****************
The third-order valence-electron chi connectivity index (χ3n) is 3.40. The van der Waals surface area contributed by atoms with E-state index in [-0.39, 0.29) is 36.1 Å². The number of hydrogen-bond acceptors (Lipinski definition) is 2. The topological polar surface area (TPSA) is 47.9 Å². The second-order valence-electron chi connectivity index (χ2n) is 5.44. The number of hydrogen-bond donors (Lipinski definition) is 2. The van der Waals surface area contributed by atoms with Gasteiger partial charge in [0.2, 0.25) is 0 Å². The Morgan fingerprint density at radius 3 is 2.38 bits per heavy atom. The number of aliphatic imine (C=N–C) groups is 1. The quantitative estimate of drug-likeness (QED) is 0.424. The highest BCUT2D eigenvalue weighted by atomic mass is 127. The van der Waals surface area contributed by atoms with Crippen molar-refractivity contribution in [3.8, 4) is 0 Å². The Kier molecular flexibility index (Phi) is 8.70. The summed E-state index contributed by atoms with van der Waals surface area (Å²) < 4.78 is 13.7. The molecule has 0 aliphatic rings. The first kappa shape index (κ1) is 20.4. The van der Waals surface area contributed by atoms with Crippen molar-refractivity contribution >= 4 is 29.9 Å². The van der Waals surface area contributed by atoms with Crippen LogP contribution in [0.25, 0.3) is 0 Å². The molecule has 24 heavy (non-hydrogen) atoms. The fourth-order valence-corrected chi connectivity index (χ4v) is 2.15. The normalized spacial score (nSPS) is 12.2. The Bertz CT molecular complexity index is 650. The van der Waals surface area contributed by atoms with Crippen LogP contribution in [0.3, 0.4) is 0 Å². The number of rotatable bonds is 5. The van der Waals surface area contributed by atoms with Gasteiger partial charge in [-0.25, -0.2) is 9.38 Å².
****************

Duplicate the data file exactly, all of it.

The third-order valence-electron chi connectivity index (χ3n) is 3.40. The van der Waals surface area contributed by atoms with E-state index in [-0.39, 0.29) is 36.1 Å². The number of hydrogen-bond acceptors (Lipinski definition) is 2. The topological polar surface area (TPSA) is 47.9 Å². The second-order valence-electron chi connectivity index (χ2n) is 5.44. The number of hydrogen-bond donors (Lipinski definition) is 2. The van der Waals surface area contributed by atoms with Gasteiger partial charge in [0.2, 0.25) is 0 Å². The Morgan fingerprint density at radius 3 is 2.38 bits per heavy atom. The number of aliphatic imine (C=N–C) groups is 1. The quantitative estimate of drug-likeness (QED) is 0.424. The highest BCUT2D eigenvalue weighted by atomic mass is 127. The van der Waals surface area contributed by atoms with Crippen molar-refractivity contribution in [3.8, 4) is 0 Å². The Kier molecular flexibility index (Phi) is 8.70. The summed E-state index contributed by atoms with van der Waals surface area (Å²) < 4.78 is 13.7. The molecule has 0 aliphatic rings. The first kappa shape index (κ1) is 20.4. The van der Waals surface area contributed by atoms with Crippen molar-refractivity contribution >= 4 is 29.9 Å². The van der Waals surface area contributed by atoms with Crippen LogP contribution in [0.25, 0.3) is 0 Å². The molecule has 24 heavy (non-hydrogen) atoms. The fourth-order valence-corrected chi connectivity index (χ4v) is 2.15. The normalized spacial score (nSPS) is 12.2. The Bertz CT molecular complexity index is 650. The van der Waals surface area contributed by atoms with Crippen LogP contribution in [0.3, 0.4) is 0 Å². The number of rotatable bonds is 5. The van der Waals surface area contributed by atoms with Gasteiger partial charge in [-0.25, -0.2) is 9.38 Å².